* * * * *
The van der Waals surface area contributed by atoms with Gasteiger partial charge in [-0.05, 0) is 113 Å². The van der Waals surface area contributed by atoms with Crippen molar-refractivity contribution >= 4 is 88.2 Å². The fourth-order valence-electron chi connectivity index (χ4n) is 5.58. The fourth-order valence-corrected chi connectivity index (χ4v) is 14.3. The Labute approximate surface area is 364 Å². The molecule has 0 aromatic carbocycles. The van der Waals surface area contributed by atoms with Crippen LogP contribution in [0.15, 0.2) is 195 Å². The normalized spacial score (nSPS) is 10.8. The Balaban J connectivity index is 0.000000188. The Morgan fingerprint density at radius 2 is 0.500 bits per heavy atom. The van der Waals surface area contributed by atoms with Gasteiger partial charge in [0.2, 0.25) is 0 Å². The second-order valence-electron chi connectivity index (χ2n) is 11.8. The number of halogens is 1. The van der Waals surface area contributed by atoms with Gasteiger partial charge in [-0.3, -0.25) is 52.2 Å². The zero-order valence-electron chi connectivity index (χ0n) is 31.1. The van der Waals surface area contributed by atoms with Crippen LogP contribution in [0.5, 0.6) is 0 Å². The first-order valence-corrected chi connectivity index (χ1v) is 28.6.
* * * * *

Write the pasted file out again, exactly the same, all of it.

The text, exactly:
The van der Waals surface area contributed by atoms with Gasteiger partial charge in [-0.05, 0) is 113 Å². The van der Waals surface area contributed by atoms with Crippen molar-refractivity contribution >= 4 is 88.2 Å². The fourth-order valence-electron chi connectivity index (χ4n) is 5.58. The fourth-order valence-corrected chi connectivity index (χ4v) is 14.3. The Labute approximate surface area is 364 Å². The molecule has 0 aromatic carbocycles. The van der Waals surface area contributed by atoms with Crippen LogP contribution in [0.15, 0.2) is 195 Å². The normalized spacial score (nSPS) is 10.8. The Balaban J connectivity index is 0.000000188. The Morgan fingerprint density at radius 2 is 0.500 bits per heavy atom. The van der Waals surface area contributed by atoms with Gasteiger partial charge in [0.2, 0.25) is 0 Å². The second-order valence-electron chi connectivity index (χ2n) is 11.8. The number of halogens is 1. The van der Waals surface area contributed by atoms with Gasteiger partial charge in [-0.3, -0.25) is 52.2 Å². The zero-order valence-electron chi connectivity index (χ0n) is 31.1. The van der Waals surface area contributed by atoms with Crippen LogP contribution in [0.5, 0.6) is 0 Å². The first-order valence-corrected chi connectivity index (χ1v) is 28.6.